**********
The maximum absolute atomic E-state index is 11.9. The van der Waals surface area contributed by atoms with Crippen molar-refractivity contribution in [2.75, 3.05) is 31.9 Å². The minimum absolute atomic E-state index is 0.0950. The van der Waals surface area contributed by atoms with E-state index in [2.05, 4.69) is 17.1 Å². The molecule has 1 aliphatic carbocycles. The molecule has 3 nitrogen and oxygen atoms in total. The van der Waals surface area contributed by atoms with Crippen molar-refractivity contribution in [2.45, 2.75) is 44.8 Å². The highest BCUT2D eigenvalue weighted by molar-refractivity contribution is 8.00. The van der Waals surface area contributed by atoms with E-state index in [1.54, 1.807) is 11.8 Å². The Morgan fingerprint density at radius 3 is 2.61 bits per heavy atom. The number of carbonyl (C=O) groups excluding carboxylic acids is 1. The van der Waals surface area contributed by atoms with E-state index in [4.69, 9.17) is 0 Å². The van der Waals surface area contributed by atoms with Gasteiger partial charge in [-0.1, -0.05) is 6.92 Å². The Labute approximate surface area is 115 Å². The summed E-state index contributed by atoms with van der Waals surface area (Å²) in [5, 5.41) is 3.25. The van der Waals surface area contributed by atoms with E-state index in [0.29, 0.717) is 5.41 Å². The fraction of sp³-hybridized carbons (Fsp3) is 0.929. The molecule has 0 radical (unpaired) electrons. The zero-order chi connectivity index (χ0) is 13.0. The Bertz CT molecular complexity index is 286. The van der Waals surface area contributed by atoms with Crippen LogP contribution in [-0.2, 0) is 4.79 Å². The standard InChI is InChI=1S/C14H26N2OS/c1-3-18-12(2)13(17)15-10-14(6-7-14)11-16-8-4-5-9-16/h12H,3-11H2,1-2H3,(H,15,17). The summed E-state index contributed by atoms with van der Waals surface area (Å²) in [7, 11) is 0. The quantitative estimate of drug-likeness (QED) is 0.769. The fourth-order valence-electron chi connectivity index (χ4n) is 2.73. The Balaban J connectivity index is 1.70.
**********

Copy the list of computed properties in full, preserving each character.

The maximum absolute atomic E-state index is 11.9. The van der Waals surface area contributed by atoms with Crippen molar-refractivity contribution in [2.75, 3.05) is 31.9 Å². The minimum absolute atomic E-state index is 0.0950. The van der Waals surface area contributed by atoms with E-state index in [2.05, 4.69) is 17.1 Å². The molecule has 1 aliphatic carbocycles. The molecule has 3 nitrogen and oxygen atoms in total. The van der Waals surface area contributed by atoms with Crippen molar-refractivity contribution in [2.45, 2.75) is 44.8 Å². The highest BCUT2D eigenvalue weighted by molar-refractivity contribution is 8.00. The van der Waals surface area contributed by atoms with E-state index in [1.54, 1.807) is 11.8 Å². The Morgan fingerprint density at radius 3 is 2.61 bits per heavy atom. The number of carbonyl (C=O) groups excluding carboxylic acids is 1. The van der Waals surface area contributed by atoms with E-state index in [4.69, 9.17) is 0 Å². The van der Waals surface area contributed by atoms with Gasteiger partial charge in [-0.1, -0.05) is 6.92 Å². The Labute approximate surface area is 115 Å². The summed E-state index contributed by atoms with van der Waals surface area (Å²) in [5, 5.41) is 3.25. The van der Waals surface area contributed by atoms with E-state index in [0.29, 0.717) is 5.41 Å². The fraction of sp³-hybridized carbons (Fsp3) is 0.929. The molecule has 0 radical (unpaired) electrons. The zero-order chi connectivity index (χ0) is 13.0. The Bertz CT molecular complexity index is 286. The van der Waals surface area contributed by atoms with Crippen LogP contribution in [-0.2, 0) is 4.79 Å². The standard InChI is InChI=1S/C14H26N2OS/c1-3-18-12(2)13(17)15-10-14(6-7-14)11-16-8-4-5-9-16/h12H,3-11H2,1-2H3,(H,15,17). The summed E-state index contributed by atoms with van der Waals surface area (Å²) in [7, 11) is 0. The quantitative estimate of drug-likeness (QED) is 0.769. The fourth-order valence-electron chi connectivity index (χ4n) is 2.73. The Balaban J connectivity index is 1.70.